Methods (continued) . Engebretsen et al, 2001 The population is semi-urban and comprises mainly subsistence farmers. We contacted 793 randomly-selected caretaker-infant (0–11 months) pairs; 30 were non-respondents, and 36 were excluded because the caretaker was not the mother of the infant and the data were incomplete. Four were excluded because of inconsistent anthropometric values. The exclusion criteria we used were weight-for-length z-scores (WLZ) more than +2 and length-for-age z-scores (LAZ) less than -3. This was in line with a conservative interpretation of the criteria used by WHO to avoid "unhealthy weights for length/height, observations falling above +3 SD (standard deviations) and less than -3 SD" . We excluded no infants with WLZ less than -3 SD from our analysis because the data collectors described them as having very bad health status and the measurements seemed plausible. This left 723 mother-infant pairs to be included in the analysis. Data collection, measurements and handling We used a structured questionnaire that included 24-hour dietary recall and dietary recall since birth on 35 food and liquid items. It also included questions on breastfeeding in general, pre-lacteal feeding, initiation of breastfeeding, socio-demographic characteristics, water and sanitation, education of mothers and fathers, having brothers and/or sisters, type of work, marital status, immunisation status, primary health care usage for the infants and recent sickness.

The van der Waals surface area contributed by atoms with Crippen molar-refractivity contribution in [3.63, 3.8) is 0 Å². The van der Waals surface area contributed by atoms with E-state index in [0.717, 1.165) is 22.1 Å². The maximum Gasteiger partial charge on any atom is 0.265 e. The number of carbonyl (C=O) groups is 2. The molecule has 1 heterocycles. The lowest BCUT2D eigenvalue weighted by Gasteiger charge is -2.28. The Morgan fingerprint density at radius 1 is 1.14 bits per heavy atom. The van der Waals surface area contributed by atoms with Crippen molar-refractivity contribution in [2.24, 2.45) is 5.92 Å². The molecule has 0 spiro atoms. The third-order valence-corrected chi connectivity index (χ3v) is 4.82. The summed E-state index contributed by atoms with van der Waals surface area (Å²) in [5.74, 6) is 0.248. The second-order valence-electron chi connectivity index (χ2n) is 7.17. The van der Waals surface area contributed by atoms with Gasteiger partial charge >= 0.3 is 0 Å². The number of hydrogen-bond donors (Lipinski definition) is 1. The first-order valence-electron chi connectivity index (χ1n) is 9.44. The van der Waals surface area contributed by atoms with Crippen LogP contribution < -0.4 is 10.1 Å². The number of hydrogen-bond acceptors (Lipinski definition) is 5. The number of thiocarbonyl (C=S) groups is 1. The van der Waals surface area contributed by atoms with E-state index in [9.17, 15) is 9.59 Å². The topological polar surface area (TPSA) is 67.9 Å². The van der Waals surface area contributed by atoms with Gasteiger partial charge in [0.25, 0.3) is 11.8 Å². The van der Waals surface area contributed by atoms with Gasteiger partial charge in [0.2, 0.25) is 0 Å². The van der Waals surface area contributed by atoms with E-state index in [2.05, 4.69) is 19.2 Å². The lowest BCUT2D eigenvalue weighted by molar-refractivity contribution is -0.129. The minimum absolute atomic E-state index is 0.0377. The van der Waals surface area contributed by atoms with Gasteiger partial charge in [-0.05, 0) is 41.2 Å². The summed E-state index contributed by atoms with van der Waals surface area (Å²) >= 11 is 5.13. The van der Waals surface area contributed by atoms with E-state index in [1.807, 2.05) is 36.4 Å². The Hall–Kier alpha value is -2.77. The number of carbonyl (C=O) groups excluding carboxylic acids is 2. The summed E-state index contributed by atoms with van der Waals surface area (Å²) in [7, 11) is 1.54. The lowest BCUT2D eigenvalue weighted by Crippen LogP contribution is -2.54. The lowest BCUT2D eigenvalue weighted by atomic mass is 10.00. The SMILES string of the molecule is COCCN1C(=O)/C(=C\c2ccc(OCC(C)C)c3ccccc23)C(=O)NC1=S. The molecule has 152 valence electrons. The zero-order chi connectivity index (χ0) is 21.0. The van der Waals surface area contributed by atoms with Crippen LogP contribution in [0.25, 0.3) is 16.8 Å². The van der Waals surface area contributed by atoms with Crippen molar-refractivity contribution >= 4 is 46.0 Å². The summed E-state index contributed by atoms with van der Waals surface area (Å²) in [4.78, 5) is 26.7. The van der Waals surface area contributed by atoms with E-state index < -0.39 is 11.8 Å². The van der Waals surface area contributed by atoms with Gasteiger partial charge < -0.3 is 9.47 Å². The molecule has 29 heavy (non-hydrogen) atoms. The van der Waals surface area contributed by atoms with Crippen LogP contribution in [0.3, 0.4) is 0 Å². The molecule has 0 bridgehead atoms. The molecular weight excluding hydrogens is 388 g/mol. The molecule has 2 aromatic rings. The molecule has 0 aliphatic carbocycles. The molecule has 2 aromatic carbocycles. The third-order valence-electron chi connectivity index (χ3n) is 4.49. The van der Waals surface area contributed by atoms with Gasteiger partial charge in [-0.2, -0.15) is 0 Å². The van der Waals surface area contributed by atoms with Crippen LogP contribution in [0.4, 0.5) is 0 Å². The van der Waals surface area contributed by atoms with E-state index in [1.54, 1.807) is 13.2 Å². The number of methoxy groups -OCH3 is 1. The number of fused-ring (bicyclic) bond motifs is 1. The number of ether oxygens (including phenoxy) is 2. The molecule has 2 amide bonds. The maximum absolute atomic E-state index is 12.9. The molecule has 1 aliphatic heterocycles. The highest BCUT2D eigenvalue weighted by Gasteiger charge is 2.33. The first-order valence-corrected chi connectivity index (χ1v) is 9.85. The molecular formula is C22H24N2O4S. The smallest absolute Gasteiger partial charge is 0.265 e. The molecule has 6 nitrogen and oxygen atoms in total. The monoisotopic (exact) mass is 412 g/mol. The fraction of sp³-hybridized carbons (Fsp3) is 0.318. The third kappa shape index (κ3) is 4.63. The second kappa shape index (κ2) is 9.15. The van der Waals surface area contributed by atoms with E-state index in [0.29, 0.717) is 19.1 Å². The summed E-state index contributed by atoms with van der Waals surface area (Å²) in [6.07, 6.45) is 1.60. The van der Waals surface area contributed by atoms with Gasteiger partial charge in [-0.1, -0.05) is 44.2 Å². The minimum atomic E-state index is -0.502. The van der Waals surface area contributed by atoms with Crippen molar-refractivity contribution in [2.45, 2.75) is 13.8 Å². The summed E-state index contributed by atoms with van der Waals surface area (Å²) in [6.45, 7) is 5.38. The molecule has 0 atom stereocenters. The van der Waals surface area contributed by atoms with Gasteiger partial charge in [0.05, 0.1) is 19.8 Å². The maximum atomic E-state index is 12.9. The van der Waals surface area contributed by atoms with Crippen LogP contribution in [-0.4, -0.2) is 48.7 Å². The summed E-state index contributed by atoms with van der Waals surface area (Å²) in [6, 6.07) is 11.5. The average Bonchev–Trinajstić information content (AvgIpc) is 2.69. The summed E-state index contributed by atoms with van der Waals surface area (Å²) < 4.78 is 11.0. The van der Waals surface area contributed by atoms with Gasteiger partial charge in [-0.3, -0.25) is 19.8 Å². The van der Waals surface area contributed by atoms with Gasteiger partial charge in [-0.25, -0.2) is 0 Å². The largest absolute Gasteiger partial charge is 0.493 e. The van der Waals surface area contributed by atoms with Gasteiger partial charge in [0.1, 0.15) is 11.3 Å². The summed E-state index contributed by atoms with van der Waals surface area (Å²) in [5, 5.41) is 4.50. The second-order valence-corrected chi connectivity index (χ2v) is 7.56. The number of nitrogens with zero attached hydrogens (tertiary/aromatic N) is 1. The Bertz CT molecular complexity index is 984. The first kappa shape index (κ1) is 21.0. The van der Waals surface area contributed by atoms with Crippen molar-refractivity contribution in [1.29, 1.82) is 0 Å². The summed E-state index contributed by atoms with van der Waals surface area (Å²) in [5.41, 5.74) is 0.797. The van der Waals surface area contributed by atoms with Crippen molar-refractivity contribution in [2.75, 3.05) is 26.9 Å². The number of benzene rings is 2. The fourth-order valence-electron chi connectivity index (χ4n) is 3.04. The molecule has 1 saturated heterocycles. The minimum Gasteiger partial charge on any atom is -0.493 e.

Engebretsen et al, 2001 Methods (Continued) Weight and recumbent length were taken according to WHO standardized techniques . Undressed infants were weighed to the nearest 0.1 kg using 25 kilogram (kg) portable Salter spring scales and recumbent length was measured to the nearest 0.1 cm. Validation of instruments and measurements and random auditing were done on a daily basis. Data were entered using EpiData 3.0 and analysed using SPSS 15.0.1 and STATA 9.2. Anthropometric indices were generated using WHO Anthro 2005 software Results The prevalences of wasting and stunting were 4.2% and 16.7%, respectively. Diarrhoea during the previous 14 days was associated with wasting in the crude analysis, but no factors were significantly associated with wasting in the adjusted analysis. The adjusted analysis for stunting showed associations with age and gender. Stunting was more prevalent among boys than girls, 58.7% versus 41.3%. Having brothers and/or sisters was a protective factor against stunting (OR 0.4, 95% CI 0.2–0.8), but replacement or mixed feeding was not (OR 2.7, 95% CI 1.0–7.1). Lowest household wealth was the most prominent factor associated with stunting with a more than three-fold increase in odds ratio (OR 3.5, 95% CI 1.6–7.8). This pattern was also seen when the mean LAZ was investigated across household wealth categories: the adjusted mean difference between the top and the bottom wealth categories was 0.58 z-scores, p < 0.001. Those who had received pre-lacteal feeds had lower adjusted mean WLZ than those who had not: difference 0.20 z-scores, p = 0.023.